Why Rhapsody Is (Probably) Bigger Than Spotify — In the U.S.
Jon Irwin is not pals with Sean Parker. He doesn’t hold splashy press conferences. He hasn’t been on the cover of Forbes.
But for now, at least, he can claim a bragging right that Spotify’s Daniel Ek doesn’t have: The CEO of Rhapsody has more paying subscribers than any other digital music service in the U.S.
Probably, that is. We can get into the numbers in a minute. But at the very least, Irwin argues, his company ought to get a bit of the attention that Spotify does.
They’re both doing the same thing, after all — trying to get consumers to pony up $10 a month for an ad-free service that lets you listen to any music you want, on your iPhone or (just about) any other device.
The big difference between the two is that while Rhapsody offers users a free trial period to sample the service, Ek’s company will let you listen to music for free forever.
That offer comes with advertising, and some restrictions — you can only do it for a certain number of hours per month, and you can’t take it with you. But that free offer, in conjunction with a big push from Facebook, is the real reason that so many people have heard about Spotify recently. Free, legal music is a pretty compelling offer.
Why hasn’t Rhapsody gone that route? Irwin has a long answer for that, but the short one is that he doesn’t think Spotify’s freemium model can convert enough subscribers to cover the costs of the music it gives away. The Spotify camp argues otherwise, but we’re not going to get an authoritative answer for some time.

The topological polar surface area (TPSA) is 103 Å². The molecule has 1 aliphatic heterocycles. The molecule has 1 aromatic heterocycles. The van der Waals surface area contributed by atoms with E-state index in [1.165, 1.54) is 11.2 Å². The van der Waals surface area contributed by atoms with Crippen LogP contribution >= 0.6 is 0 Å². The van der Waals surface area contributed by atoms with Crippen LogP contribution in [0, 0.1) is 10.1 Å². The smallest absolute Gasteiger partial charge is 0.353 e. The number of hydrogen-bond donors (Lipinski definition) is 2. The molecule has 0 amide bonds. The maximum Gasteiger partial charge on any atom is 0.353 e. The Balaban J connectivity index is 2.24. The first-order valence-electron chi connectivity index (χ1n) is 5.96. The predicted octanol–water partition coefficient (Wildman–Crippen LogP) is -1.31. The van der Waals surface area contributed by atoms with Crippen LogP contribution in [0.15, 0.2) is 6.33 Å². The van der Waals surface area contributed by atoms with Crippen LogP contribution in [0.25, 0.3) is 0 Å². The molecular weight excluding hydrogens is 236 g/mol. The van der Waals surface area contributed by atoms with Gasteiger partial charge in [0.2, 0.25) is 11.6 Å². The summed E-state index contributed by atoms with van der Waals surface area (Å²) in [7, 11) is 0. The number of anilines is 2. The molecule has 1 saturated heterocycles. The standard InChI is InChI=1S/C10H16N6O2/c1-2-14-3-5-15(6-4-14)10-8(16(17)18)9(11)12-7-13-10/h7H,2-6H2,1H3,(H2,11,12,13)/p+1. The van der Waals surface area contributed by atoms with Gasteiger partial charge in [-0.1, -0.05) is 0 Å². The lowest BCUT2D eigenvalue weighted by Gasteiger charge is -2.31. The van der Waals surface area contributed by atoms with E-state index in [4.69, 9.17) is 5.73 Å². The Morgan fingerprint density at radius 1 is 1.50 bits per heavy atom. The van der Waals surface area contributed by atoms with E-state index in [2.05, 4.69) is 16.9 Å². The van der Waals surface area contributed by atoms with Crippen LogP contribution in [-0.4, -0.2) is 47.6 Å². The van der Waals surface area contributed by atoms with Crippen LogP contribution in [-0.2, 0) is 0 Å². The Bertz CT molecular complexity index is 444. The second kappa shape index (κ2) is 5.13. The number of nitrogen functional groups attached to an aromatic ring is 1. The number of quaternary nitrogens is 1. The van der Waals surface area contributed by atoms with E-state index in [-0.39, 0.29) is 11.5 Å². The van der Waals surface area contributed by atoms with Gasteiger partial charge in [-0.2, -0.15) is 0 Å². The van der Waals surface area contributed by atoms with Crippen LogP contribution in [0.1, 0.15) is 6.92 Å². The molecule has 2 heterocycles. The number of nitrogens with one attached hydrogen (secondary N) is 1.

In the meantime, Irwin can take can comfort in the fact that he has more Americans paying for his service than Ek does.
He thinks. Irwin says he passed the one-million mark at the end of last year. And while Spotify hasn’t broken out its U.S. subscriber total, we can guess that it has less than that. At the end of November, it said that it had 2.5 million paying subscribers worldwide. That’s 900,000 more than the 1.6 million it said it had in June, and that growth hasn’t all come in the U.S., because Facebook has been promoting the service everywhere.
Now, back to the future. Spotify is likely to keep growing for a while, thanks to that Facebook firehose, as well as international expansion — my bet is that Ek opens shop in Germany fairly soon.
But Irwin thinks that both companies are going to end up needing help from partners with much bigger reach — cable guys like Comcast, or wireless giants like Verizon — if they’re going to get real scale.
He explains in this interview we conducted yesterday at the Consumer Electronics Show:
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